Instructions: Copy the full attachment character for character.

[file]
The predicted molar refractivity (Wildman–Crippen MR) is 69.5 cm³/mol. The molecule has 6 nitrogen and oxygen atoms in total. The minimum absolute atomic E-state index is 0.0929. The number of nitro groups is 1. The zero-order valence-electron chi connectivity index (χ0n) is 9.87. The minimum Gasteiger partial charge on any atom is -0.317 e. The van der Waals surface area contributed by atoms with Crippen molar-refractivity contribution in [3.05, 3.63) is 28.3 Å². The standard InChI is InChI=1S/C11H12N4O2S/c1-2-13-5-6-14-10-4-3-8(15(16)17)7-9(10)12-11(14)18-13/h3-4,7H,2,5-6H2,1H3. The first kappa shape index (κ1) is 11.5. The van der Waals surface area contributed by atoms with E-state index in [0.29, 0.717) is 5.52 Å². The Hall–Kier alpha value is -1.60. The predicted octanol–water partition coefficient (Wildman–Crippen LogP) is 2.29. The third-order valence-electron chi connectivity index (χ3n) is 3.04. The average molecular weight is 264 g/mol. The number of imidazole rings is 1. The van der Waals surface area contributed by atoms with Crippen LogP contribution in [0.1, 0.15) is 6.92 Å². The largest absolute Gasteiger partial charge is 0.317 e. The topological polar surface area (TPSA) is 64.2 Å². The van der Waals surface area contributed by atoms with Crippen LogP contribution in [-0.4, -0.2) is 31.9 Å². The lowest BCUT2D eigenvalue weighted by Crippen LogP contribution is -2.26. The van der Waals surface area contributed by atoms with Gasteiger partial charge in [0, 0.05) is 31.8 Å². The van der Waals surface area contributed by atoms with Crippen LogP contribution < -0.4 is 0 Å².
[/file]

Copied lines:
The predicted molar refractivity (Wildman–Crippen MR) is 69.5 cm³/mol. The molecule has 6 nitrogen and oxygen atoms in total. The minimum absolute atomic E-state index is 0.0929. The number of nitro groups is 1. The zero-order valence-electron chi connectivity index (χ0n) is 9.87. The minimum Gasteiger partial charge on any atom is -0.317 e. The van der Waals surface area contributed by atoms with Crippen molar-refractivity contribution in [3.05, 3.63) is 28.3 Å². The standard InChI is InChI=1S/C11H12N4O2S/c1-2-13-5-6-14-10-4-3-8(15(16)17)7-9(10)12-11(14)18-13/h3-4,7H,2,5-6H2,1H3. The first kappa shape index (κ1) is 11.5. The van der Waals surface area contributed by atoms with E-state index in [0.29, 0.717) is 5.52 Å². The Hall–Kier alpha value is -1.60. The predicted octanol–water partition coefficient (Wildman–Crippen LogP) is 2.29. The third-order valence-electron chi connectivity index (χ3n) is 3.04. The average molecular weight is 264 g/mol. The number of imidazole rings is 1. The van der Waals surface area contributed by atoms with Crippen LogP contribution in [0.1, 0.15) is 6.92 Å². The largest absolute Gasteiger partial charge is 0.317 e. The topological polar surface area (TPSA) is 64.2 Å². The van der Waals surface area contributed by atoms with Crippen LogP contribution in [-0.4, -0.2) is 31.9 Å². The lowest BCUT2D eigenvalue weighted by Crippen LogP contribution is -2.26. The van der Waals surface area contributed by atoms with Gasteiger partial charge in [0, 0.05) is 31.8 Å². The van der Waals surface area contributed by atoms with Crippen LogP contribution < -0.4 is 0 Å².